Editor Joe Dunn on the latest issue of Motor Sport magazine and getting that crucial balance right…
One of the great challenges and pleasures of editing Motor Sport is managing the balance between old and new. Yes, we love the history of the sport and are suckers for the characters and machines it has thrown up over the decades; yes we find ourselves curiously drawn to the historic curio that illuminates a forgotten bit of the past but Motor Sport also has a mission to explain the contemporary and the modern as well.
In many ways this month’s cover story is the ideal marriage of both these imperatives. Silverstone, the home of British racing, celebrates its 70th anniversary and what better way to mark it than to invite those that know it best to relieve their greatest memories of it.
Our coverage kicks off with Murray Walker talking about his memory of the first international race meeting at the circuit in 1948, where, as he recalls, there were still pieces of barbed wire and old aircraft left over from when the circuit was an operational base during the WWII. It didn’t matter, says Murray, all that mattered was that racing was back. It is an inspiring read.
We follow that up with one race from each of the following decades remembered by some of the greats of the sport: Sir Jackie Stewart, Nigel Mansell and, of course, Lewis Hamilton to name just three. It says something about the fondness that the old circuit is remembered with that we were able to find drivers of such calibre to freely give their time to talk about it.
Elsewhere in this month’s magazine we tackle the very modern problems that Max Verstappen is encountering in asserting himself in the Red Bull team. As Mark Hughes brilliantly explains much of his perceived impetuousness is not ingrained in him, but is instead a relatively new phenomenon begging the question: why is it apparently getting worse now?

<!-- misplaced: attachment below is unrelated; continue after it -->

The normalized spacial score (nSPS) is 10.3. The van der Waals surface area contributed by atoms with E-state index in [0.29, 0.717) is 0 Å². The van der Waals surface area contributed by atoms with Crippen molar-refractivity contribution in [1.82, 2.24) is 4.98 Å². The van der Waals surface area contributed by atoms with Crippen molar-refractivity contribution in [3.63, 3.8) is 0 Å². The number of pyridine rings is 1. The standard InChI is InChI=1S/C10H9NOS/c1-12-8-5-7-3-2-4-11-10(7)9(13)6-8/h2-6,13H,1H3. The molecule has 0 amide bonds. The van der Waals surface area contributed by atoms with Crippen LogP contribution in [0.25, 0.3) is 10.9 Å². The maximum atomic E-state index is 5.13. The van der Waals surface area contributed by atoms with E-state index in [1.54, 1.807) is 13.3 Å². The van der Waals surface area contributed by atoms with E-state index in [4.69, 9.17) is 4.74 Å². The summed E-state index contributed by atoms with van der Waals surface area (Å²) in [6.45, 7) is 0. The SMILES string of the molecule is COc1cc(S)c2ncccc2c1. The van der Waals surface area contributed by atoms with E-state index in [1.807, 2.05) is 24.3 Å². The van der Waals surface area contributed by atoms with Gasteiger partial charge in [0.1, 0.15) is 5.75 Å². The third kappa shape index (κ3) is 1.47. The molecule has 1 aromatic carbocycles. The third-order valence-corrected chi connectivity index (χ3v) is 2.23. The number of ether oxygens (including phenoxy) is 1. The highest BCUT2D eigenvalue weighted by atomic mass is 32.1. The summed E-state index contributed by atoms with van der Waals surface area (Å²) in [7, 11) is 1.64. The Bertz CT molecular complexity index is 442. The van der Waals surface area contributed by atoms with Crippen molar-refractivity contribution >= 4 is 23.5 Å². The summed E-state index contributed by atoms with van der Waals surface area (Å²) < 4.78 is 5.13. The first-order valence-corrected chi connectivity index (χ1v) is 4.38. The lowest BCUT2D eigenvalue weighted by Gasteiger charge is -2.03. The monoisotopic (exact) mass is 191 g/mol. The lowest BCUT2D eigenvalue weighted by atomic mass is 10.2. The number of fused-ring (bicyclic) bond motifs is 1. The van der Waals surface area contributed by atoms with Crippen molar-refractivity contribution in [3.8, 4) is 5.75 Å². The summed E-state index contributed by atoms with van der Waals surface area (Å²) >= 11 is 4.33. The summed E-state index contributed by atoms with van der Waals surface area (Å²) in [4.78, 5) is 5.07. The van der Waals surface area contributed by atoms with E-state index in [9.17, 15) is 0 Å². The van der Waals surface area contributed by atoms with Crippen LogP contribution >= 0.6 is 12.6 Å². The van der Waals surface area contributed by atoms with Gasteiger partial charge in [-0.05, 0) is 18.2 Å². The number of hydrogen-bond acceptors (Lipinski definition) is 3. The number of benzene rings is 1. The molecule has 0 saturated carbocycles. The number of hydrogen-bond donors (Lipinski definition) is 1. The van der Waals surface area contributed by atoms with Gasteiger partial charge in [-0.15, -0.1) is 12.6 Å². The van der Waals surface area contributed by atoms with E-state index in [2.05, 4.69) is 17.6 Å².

From here we whizz back in time to the 1950s and meet Pat Appleyard, now in her 90s, who recalls her escapades along with her husband Ian in one of the most famous Jaguar’s of all time, the NUB 120 registered XK120. It is a journey that takes us back in time to the golden age of continental rallying; an era that has now all but been lost but which still has the power to thrill.
Although perhaps not as much as Petter Solberg does during his exploits at the wheel of a World Rallycross supercar… We take Solberg to lunch at his favourite London sushi restaurant and are regaled with tales from the sharp end of RX and of course the World Rally Championship which he won in 2013 including hair-raising accounts of his time as a team-mate of Colin McRae. Not for the faint hearted.
The balance between old and new can be hard to get right but hopefully we have managed it this month. And of course as well as all this the magazine is packed full of our regular contributors including Doug Nye, Gordon Cruickshank, Dickie Meaden, Mat Oxley, Andrew Frankel and Simon Arron.
I hope you enjoy the issue and join me in raising a glass and wishing Silverstone a very happy birthday come July 8 and the 2018 British GP.
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